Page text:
Speaking with Finnish President Sauli Niinistö on Monday, Biden praised Finland’s decision to buy 64 jets from Lockheed Martin, to replace its aging American-made F/A-18s, calling the purchase “a strong foundation for even closer bilateral defense ties for years to come.”
The two leaders also “discussed their shared concerns about Russia’s destabilizing military buildup along Ukraine’s border and the importance of transatlantic efforts to de-escalate the situation,” the White House said.
Helsinki’s readout of the call said the main topic of the conversation was “the worrisome situation at the borders of Ukraine” and that both presidents “considered it important to cooperate in order to find a diplomatic resolution to the tense situation.”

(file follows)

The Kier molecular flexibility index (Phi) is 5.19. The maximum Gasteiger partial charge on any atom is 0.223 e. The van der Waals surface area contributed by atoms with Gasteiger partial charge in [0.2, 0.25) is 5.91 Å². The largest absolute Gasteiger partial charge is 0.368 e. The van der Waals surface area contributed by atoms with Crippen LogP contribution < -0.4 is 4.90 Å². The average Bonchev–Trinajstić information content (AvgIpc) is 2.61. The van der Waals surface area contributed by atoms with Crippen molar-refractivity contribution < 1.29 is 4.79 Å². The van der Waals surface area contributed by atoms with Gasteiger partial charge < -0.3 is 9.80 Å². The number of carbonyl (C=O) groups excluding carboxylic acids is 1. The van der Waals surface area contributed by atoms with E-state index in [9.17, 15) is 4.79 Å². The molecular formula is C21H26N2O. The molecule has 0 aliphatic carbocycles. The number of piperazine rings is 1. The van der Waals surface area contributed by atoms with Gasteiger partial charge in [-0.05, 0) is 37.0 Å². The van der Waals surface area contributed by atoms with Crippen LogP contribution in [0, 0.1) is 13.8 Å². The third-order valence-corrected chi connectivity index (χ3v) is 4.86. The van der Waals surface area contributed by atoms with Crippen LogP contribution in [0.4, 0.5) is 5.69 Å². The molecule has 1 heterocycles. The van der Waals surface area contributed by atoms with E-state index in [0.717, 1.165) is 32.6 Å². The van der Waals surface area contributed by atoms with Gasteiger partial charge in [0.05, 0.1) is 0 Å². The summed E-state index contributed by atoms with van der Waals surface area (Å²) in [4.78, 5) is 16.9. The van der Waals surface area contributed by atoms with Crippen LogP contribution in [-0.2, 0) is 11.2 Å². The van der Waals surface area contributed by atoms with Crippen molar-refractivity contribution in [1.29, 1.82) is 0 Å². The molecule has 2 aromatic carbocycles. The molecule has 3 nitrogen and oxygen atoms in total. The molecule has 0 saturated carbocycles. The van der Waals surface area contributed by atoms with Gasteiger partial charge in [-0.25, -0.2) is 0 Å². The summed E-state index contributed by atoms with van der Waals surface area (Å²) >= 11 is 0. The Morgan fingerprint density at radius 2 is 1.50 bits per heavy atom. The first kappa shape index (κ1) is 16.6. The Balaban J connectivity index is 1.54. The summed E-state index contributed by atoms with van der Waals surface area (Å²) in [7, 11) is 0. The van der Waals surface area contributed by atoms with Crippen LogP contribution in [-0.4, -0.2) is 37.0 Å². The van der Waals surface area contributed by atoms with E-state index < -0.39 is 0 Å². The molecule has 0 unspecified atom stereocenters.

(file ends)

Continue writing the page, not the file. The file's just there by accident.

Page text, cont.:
Niinistö also said he appreciated NATO’s Open Door policy, but did not mention F-35s at all. He is due to call Russian President Vladimir Putin on Tuesday.
The F-35 deal, announced Friday, is worth 8.378 billion euros ($9.44 billion) and includes the fighter jets, armaments and maintenance through 2030. Finland is expecting to start phasing the jets into service in 2027, according to its air force commander Pasi Jokinen.
Lockheed Martin won out in the competition between Boeing, France’s Dassault, Eurofighter, and the neighboring Sweden’s Saab. Defense Minister Antti Kaikkonen insisted that “all countries involved are very close and valued partners of Finland.”
Finland is the second neutral European country to opt for the troubled and pricey US-made jet, which the Pentagon itself described as a “failure” in February. In June, Switzerland announced a $6,352 million deal for 36 units of the F-35A.
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